Mr Kerry has said the United States would provide $47 million in humanitarian aid for the Gaza Strip.
He plans to stay in Cairo until tomorrow morning but has no set departure date from the region.
An Egyptian official who attended some of Mr Kerry’s meetings said Mr Ban was working toward reaching a humanitarian truce, perhaps lasting for several days, to get aid into the territory.
“The sensitivities between Egypt and Hamas are what is halting a final inclusive ceasefire deal,” the official said.
Palestinian president Mahmoud Abbas’s Western-backed Fatah movement also proposed a formula for ending the fighting, calling for an immediate ceasefire followed by five days of negotiations, Palestinian official Azzam al-Ahmed said in Cairo.
With Israeli shells and bombs hitting Gaza day and night, thousands of people have fled districts close to the border.
The main UN agency in Gaza, UNWRA, said almost 102,000 people had taken shelter in 69 of its schools. UNRWA said it found rockets hidden in a vacant
Gaza school near two buildings housing refugees who have fled, in the second such instance of militants accused of storing weaponry in a school during the latest offensive.
An UNRWA statement said staff were removed from the building where the rockets were found adding that it “strongly and unequivocally condemns the group or groups responsible.”
Israel has signalled it is in no hurry to achieve a truce before reaching its goal of crippling Hamas’s militant infrastructure, including rocket arsenals and networks of tunnels threatening Israelis living along the
Gaza frontier. Hamas has said it will not cease hostilities until its demands are met, including that Israel and Egypt lift their blockade of Gaza and its 1.8 million people, and that Israel release several hundred Palestinians detained during a search last month for three Jewish teenagers later found dead.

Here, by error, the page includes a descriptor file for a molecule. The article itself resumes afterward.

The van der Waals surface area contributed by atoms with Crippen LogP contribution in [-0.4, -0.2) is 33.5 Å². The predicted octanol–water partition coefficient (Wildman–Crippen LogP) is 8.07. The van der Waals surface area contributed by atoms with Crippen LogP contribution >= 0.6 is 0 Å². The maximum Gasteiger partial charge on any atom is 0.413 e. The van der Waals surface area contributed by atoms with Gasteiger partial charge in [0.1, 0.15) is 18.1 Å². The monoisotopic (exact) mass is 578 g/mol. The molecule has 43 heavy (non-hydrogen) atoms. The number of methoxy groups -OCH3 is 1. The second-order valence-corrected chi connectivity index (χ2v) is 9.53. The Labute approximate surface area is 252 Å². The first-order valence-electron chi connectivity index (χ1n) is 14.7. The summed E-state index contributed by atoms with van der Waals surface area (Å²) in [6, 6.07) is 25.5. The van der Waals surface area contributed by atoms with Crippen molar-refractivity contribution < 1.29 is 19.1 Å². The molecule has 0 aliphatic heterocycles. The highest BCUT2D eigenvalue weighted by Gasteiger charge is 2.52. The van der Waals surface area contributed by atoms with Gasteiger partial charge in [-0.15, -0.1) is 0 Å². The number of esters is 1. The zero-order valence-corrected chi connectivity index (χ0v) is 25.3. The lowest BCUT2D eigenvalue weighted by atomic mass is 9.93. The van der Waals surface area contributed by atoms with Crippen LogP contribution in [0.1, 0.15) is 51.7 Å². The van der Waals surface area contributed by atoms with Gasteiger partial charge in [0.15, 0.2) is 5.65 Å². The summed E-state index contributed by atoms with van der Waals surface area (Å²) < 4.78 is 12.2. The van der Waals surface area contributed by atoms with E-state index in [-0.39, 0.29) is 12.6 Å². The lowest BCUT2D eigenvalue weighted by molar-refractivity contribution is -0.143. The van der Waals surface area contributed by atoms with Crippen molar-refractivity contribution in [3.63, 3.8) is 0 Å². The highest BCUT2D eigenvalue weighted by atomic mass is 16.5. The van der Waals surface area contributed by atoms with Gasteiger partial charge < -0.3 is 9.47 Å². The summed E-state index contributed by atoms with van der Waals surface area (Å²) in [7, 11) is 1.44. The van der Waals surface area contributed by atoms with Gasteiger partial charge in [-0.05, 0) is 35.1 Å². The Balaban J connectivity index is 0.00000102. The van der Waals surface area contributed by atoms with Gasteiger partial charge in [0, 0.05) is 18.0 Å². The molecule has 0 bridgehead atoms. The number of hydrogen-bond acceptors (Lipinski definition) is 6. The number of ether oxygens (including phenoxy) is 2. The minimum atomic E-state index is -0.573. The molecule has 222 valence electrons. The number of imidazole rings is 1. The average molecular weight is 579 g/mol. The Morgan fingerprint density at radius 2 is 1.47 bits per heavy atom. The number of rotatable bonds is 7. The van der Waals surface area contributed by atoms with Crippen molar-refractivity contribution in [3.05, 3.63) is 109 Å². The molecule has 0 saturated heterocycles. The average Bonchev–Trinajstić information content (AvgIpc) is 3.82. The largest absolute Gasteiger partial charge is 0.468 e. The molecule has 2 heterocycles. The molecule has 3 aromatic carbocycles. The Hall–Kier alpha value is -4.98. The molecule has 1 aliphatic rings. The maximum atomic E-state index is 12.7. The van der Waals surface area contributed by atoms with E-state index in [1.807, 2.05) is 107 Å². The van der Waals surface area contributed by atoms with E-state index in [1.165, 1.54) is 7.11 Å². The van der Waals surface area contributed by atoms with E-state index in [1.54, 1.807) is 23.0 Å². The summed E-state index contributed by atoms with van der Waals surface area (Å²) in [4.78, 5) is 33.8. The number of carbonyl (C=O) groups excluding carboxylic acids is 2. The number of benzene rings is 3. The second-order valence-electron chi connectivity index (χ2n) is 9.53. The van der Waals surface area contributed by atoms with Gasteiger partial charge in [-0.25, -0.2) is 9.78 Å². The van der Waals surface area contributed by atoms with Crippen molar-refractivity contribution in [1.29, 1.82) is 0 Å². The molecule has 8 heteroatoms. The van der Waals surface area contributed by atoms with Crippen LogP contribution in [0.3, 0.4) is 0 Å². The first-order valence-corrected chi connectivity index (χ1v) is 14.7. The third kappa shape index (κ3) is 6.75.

Israel blamed the killings on Hamas, and their deaths, along with the revenge slaying of a Palestinian teen, were factors in a flare-up of violence along the Israel-Gaza border last month that escalated into the current fighting.
“The world must understand that Gaza has decided to end the blockade by its blood and its heroism,” deputy Hamas leader Ismail Haniyeh said in a televised address on yesterday.
Ms Livni said the Hamas demands were unacceptable to both Israel and Egypt.
In Israel, the military said it had identified the remains of six soldiers killed in an attack on their armoured vehicle in
Gaza on Sunday and was trying to identify the seventh. Prompting widespread celebrations in Gaza, Hamas’s armed wing announced on Sunday that it had captured a soldier.
It displayed a photo ID and army serial number of the man, but did not show any image of him in their hands.
The Israeli military believes it was impossible for anyone to have survived the direct hit on the armoured vehicle in which the missing man was travelling.
Israel has agreed to mass releases of Palestinian prisoners in the past to secure the freedom of captured soldiers, or even for the return of the bodies of its citizens.